Specialized Care for Rheumatic Diseases

Stony Brook Medicine’s Division of Rheumatology specializes in the prevention, diagnosis and treatment of diseases of the immune and musculoskeletal systems. Our patients are treated with respect and compassion by a team of renowned physicians whose common goal is to provide the safest and most effective treatments available, and whose expertise spans all forms of rheumatic diseases.

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Advanced Specialty Care
500 Commack Road, Suite 203
Commack, NY 11725

Conditions treated include but are not limited to the following diseases:

  • Ankylosing spondylitis – an autoimmune disease that can cause the bones in the spine to fuse
  • Behcet’s syndrome - inflammation of the blood vessels throughout the body
  • Dermatomyositis/polymyositis – an uncommon medical condition that usually starts with a rash followed by muscle weakness
  • Enteropathic arthritis associated with inflammatory bowel diseases (Crohn’s disease and ulcerative colitis)
  • Eosinophilic granulomatosis polyangiitis (Churg-Strauss syndrome)
  • Fibromyalgia – ongoing pain and sensitivity throughout the body
  • Gout and pseudogout – arthritis caused by crystals that form in the joints
  • Granulomatous polyangiitis (Wegener’s granulomatosis) – inflammation of the blood vessels in the nose, sinuses, throat, lungs and kidneys.
  • Henoch-Scholein purpura – inflammation of the smallest blood vessels (capillaries) of the skin, joints, bowel and kidneys
  • Microscopic polyangiitis – inflammation of the blood vessels
  • Mixed connective disease/overlap syndrome – a combination of two or more autoimmune disorders
  • Osteoarthritis – a wearing away of the protective cartilage at the ends of the bones; most commonly affects joints in the hands, knees, hips and spine
  • Osteoporosis – a condition that causes bones to become weak and brittle
  • Pericarditis – inflammation of the membrane surrounding the heart
  • Polyarteritis nodosa – inflammation that affects the kidneys, digestive tract, nerves and the skin
  • Polymyalgia rheumatica – inflammation that causes muscle pain and stiffness, especially in the shoulders
  • Psoriatic arthritis – a type of arthritis in some people with psoriasis
  • Reactive arthritis – joint pain and stiffness resulting from an infection in the body
  • Regional muscular skeletal disorders – pain in the muscles, ligaments and tendons
  • Rheumatoid arthritis (RA) – a type of arthritis that affects the lining of the joints
  • Scleroderma/systemic sclerosis – diseases that cause the skin to harden and tighten
  • Sjὅgren syndrome – an inflammatory disease that generally affects the tear and salivary glands
  • Systemic lupus erythematosus (SLE) – an autoimmune disorder where the body’s immune system attacks healthy tissue
  • Takayasu arteritis – inflammation of the artery that carries blood from the heart to the rest of the body
  • Temporal arteritis (giant cell arteritis) – a group of disorders that cause inflammation of the blood vessels; most commonly affects arteries of the head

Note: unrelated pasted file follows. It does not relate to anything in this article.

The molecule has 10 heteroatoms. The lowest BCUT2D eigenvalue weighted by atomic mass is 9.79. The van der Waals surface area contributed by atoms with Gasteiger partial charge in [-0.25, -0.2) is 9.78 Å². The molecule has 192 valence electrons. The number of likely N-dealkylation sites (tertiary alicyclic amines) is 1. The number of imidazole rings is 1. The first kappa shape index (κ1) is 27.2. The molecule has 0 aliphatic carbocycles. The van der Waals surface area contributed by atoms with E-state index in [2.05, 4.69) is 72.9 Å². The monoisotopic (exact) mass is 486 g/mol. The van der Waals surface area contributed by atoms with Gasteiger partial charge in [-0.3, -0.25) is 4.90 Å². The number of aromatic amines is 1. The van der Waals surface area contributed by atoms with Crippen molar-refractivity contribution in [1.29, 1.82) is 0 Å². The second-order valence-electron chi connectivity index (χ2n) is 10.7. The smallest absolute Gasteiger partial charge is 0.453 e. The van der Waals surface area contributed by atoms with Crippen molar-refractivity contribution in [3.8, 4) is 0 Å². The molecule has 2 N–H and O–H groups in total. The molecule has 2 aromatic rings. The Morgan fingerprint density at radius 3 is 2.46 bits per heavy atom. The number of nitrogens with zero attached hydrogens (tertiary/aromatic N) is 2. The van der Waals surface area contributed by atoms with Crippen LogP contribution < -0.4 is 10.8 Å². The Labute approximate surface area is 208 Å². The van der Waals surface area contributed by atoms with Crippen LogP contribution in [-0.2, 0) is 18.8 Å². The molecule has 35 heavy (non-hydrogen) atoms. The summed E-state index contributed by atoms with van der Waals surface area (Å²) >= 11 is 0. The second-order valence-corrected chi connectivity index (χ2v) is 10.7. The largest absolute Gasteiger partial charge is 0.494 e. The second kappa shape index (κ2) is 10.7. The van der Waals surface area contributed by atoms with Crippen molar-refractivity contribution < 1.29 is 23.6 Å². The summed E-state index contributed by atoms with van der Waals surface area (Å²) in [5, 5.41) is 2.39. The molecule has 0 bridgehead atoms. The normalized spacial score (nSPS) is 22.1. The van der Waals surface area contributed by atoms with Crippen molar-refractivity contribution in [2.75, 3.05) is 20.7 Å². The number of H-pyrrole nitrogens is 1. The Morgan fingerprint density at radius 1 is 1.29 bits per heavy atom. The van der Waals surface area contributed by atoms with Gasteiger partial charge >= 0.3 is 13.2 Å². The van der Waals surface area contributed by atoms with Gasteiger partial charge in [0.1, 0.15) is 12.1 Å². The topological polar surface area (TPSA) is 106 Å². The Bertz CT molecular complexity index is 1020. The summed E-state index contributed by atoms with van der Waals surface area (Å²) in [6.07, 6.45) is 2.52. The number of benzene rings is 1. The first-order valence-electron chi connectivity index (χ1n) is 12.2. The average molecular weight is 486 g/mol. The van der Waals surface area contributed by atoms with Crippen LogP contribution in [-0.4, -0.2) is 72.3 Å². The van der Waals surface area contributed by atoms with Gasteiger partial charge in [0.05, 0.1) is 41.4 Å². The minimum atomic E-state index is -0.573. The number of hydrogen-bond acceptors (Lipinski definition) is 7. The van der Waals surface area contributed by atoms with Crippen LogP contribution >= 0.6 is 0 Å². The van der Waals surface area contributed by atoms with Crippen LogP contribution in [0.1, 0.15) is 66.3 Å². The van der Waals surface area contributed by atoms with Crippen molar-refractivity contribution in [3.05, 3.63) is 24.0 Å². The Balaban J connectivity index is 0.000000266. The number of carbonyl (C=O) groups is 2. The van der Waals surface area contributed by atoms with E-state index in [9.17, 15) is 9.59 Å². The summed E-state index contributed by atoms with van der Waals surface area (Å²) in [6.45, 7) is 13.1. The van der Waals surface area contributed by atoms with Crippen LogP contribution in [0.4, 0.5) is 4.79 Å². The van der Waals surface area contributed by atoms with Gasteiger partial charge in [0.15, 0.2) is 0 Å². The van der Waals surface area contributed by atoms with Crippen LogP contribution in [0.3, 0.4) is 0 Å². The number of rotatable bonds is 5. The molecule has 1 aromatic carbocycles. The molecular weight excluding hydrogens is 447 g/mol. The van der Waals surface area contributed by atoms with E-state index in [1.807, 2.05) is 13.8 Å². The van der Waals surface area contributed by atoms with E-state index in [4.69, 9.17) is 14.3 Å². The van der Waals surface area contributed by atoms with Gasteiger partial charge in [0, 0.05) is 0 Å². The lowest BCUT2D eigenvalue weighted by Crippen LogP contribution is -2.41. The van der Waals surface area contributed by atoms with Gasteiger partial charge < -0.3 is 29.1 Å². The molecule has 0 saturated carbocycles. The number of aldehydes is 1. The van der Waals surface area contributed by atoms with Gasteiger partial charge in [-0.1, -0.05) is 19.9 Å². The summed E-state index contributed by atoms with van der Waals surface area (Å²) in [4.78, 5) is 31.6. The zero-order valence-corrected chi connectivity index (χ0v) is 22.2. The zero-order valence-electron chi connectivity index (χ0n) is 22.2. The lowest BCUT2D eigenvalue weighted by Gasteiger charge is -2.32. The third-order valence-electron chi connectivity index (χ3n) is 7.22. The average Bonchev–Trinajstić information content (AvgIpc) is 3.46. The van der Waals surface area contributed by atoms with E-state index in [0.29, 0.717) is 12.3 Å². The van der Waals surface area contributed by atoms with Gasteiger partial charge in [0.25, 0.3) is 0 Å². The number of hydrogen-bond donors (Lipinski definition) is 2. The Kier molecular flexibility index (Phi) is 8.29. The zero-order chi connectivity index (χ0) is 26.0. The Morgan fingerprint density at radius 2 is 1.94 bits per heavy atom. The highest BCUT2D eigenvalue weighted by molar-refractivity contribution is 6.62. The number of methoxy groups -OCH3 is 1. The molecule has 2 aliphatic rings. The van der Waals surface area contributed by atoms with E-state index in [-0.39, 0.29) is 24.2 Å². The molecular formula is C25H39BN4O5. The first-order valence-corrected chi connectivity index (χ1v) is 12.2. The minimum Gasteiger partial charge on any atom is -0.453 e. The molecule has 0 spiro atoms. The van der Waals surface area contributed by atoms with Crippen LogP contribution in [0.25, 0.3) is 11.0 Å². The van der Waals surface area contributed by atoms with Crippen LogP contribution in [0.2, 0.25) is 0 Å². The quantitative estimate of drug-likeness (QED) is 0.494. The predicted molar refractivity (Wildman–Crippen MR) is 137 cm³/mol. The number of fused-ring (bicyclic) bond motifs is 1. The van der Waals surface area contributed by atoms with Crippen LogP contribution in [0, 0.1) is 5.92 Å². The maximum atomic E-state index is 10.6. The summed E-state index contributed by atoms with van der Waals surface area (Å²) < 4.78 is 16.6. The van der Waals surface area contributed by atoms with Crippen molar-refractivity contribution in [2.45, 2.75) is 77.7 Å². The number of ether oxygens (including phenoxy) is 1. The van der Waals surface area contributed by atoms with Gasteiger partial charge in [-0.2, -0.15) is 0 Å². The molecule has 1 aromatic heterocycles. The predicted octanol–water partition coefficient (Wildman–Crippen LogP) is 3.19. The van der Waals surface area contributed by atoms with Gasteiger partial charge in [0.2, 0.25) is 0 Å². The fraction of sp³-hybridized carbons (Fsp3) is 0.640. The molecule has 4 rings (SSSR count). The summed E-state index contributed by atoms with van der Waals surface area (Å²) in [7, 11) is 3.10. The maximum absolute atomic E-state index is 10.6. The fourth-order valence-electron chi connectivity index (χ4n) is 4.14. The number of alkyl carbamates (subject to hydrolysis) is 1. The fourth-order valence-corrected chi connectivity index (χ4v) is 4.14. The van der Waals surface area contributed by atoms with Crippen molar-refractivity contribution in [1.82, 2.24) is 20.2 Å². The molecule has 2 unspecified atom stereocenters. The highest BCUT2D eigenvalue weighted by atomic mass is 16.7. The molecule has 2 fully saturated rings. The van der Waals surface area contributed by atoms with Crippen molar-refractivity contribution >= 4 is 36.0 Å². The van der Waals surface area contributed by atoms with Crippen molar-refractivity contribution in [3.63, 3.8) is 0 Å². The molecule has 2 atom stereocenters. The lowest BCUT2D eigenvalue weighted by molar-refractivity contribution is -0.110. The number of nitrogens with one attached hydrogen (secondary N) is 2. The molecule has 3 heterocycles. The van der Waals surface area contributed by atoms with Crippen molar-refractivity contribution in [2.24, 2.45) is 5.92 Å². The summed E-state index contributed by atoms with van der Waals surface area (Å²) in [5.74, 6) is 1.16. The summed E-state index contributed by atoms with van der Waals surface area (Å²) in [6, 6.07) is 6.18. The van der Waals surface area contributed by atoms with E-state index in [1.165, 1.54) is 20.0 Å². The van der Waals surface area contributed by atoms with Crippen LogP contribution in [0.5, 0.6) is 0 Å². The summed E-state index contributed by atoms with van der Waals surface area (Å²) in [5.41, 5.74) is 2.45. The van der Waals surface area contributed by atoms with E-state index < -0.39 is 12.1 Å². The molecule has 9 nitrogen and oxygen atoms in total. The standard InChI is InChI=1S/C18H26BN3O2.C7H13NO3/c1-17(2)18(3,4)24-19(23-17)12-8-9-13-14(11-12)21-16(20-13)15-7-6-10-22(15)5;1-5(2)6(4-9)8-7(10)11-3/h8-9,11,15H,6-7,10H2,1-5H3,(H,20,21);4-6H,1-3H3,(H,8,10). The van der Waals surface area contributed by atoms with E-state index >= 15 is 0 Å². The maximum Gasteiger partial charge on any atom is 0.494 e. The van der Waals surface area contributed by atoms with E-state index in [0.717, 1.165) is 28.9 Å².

Our Center for Autoinflammatory Diseases, located in Stony Brook, is a unique multidisciplinary center created to manage a new group of diseases named autoinflammatory diseases/periodic fever syndromes, which include, but are not limited to:

  • Familial Mediterranean fever – a genetic disorder that causes recurring fevers usually accompanied by abdominal, chest, or joint pain
  • Yao syndrome/NOD2 - associated autoinflammatory disease – a disorder involving episodes of fever and abnormal inflammation affecting many parts of the body
  • Cryopyrin-associated periodic syndromes (CAPS) – a group of three diseases related to a defect in the same gene. The differences are in their severity and the organs involved
  • NLRP12 autoinflammatory disease – a disease resulting from a gene mutation that causes patients to develop skin rashes, fevers and joint pain
  • Tumor necrosis factor receptor-associated periodic syndrome (TRAPS) – a condition characterized by recurrent episodes of fever, which may have accompanying abdominal and muscle pain and skin rashes
  • Hyperimmunoglobulin D syndrome (HIDS) – a very rare disease with symptoms that include recurrent fever from infancy with rash, abdominal pain, diarrhea, joint pain, mouth sores and swelling of lymph glands
  • Blau syndrome - an inflammatory disorder that shows up in young children, and mostly affects the skin, joints and eyes
  • Still’s disease – a rare kind of inflammatory arthritis that can cause rashes, fever, joint and muscle pain, and sore throat

View our videos to hear from our Center Directors and patients.

Meet Center Directors, Qingping Yao, MD, PhD and Apostolos Kontzias, MD Meet Center Directors, Qingping Yao, MD, PhD and Apostolos Kontzias, MD
Meet Patient Alisha Briggs Meet Patient Alisha Briggs
Meet Patient Andrea Atkins Meet Patient Andrea Atkins

Specialties offered at our Commack office:

  • General Rheumatology
  • Treatment of autoinflammatory diseases/periodic fever syndromes
  • Treatment for Pericarditis
  • Treatment for arthritis related to antitumor drugs
Care designed to help you continue doing what you enjoy.

Our Team

Our skilled and experienced rheumatologists offer expert medical care for adults with all types of rheumatic diseases. Our Center for Autoinflammatory Diseases at Stony Brook University is one of the very few centers in the U.S. and the world to provide specialized and high quality of care for patients with periodic fever syndromes. We receive national and international patient referrals.

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